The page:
Kamchatka, a freerider's paradise

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The volcanoes and geysers of Russia’s Far East are the ultimate attraction for extreme sports aficionados. In this issue of ‘Russian Life’ we discover the land of fire and ice – the Kamchatka peninsula.

The immense peninsula between the Okhotsk Sea and the Pacific Ocean is one of the world’s last wild frontiers. Home to a Russian military base the area was strictly off-limits to visitors till the 1990s.

Now it is a top spot for adrenaline junkies the world over as Valentin Gavrilov, a Mountain guide explains:

“Our personalities are very wild and many people come here looking for exactly that – the wild, pristine nature of the mountains”.



The Kamtchatka fact file

Kamchatka is known as ‘the land of fire and ice’ for its 414 glaciers and 160 volcanoes, 29 of which are active.
The territory of the peninsula has the area of 464,3 thousand sq km.
The average temperature during winters is about -25°C, and in summers is +12°C
The flight time from Moscow is 8,5 hours
Kamchatka has the highest concentration of bears in Russia




During the cold months, snowmobiles are the best way to cross the volcanic valleys which are literally steaming with hot springs.

The six-month long snowy winter is a godsend for freeride skiers and snowboarders but to really sample what Kamchatka has to offer, you have to go via helicopter to reach the best mountain peaks.

Brigitte Achkar, a French snowboarder talks about her love for Kamchatka:
“To be able to ski downhill on these magnificent volcanic mountains, from the summit to the sea front – I think it’s the most unique place in the whole world and when we can afford it, well, we can treat ourselves with such a pleasure.”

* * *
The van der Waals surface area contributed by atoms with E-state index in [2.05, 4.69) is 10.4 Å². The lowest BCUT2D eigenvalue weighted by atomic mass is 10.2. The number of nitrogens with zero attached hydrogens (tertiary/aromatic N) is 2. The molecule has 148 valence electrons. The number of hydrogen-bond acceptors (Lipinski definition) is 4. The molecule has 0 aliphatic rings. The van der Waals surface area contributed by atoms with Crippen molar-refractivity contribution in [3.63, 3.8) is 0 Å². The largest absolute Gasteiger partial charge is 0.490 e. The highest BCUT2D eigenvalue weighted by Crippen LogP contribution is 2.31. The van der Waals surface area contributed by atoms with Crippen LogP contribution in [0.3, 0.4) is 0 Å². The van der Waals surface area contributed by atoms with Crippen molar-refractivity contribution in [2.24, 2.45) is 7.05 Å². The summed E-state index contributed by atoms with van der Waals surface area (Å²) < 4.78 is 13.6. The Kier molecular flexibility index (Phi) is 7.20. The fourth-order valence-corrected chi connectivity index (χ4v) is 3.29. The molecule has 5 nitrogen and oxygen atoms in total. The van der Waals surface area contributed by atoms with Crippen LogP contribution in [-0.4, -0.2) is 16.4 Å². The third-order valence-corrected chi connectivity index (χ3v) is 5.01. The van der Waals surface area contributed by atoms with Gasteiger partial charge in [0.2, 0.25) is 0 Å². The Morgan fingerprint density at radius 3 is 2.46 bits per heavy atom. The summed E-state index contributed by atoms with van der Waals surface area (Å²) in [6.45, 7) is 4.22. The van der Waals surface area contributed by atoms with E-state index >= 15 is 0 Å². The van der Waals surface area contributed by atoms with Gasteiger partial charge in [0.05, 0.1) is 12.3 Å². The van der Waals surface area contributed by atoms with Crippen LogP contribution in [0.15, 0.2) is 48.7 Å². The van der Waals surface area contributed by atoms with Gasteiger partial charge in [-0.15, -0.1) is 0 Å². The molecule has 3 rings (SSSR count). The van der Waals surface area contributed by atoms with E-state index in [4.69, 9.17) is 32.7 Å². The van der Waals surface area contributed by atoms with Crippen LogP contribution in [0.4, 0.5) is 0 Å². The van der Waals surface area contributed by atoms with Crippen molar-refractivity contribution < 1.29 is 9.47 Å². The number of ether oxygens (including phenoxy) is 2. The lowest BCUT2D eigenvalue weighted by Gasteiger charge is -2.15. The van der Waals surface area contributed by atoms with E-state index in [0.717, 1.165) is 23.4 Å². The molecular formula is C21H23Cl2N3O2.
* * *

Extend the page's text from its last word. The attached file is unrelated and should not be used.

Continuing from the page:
Kamchatka is home to 10 per cent of the world’s active volcanoes. The risk of earthquakes and avalanches making off-piste adventures, all the more extreme.

A fact Nikolai Veselovskiy an adventure travel organiser is well aware of:

“In principle, everything related to alpine skiing outside the resorts can be dangerous but there are companies that organise helicopter and freeride skiing that have qualified guides to ensure safety.”

For a region the size of France and the Benelux combined, there is a distinct lack of tourists. Even Russians prefer to play it safe, choosing the tried and tested resorts of the Alps.

For a faithful few, like Denis Ailloud a French mountain guide, there is no place like Kamchatka:

“Why travel so far when we have the Alps? Well, quite simply because it’s discovering another land. Even though the Alps are very beautiful, here it’s something else – there’s all the freedom you need. You can ski wherever you want, on these incredible landscapes. Any ski guide who comes to Kamchatka for the first time has to swim in the Northern Pacific ocean. Even if the water is cold, you have to complete this ritual if you want to come back.”

There are countless ways to explore Kamchatka with some hiking enthusiasts conquering the volcanoes on foot. Once they reach the peaks they get to sit back and take in the untouched scenery but they have not come to rest on their laurels, after a short break they begin their descent, freeriding all the way back to the valley.

Victor De Ciria, a Spanish snowboarder describes the difference between Kamchatka and the Alps:

“The nature in the Alps is not comparable with Kamchatka. Here everything is wilder, and often you can ski in places where no one has ever been before. For me it’s not even close to being comparable.”

Whatever the weather, this far-eastern Russian peninsula is always a must for any daredevil.

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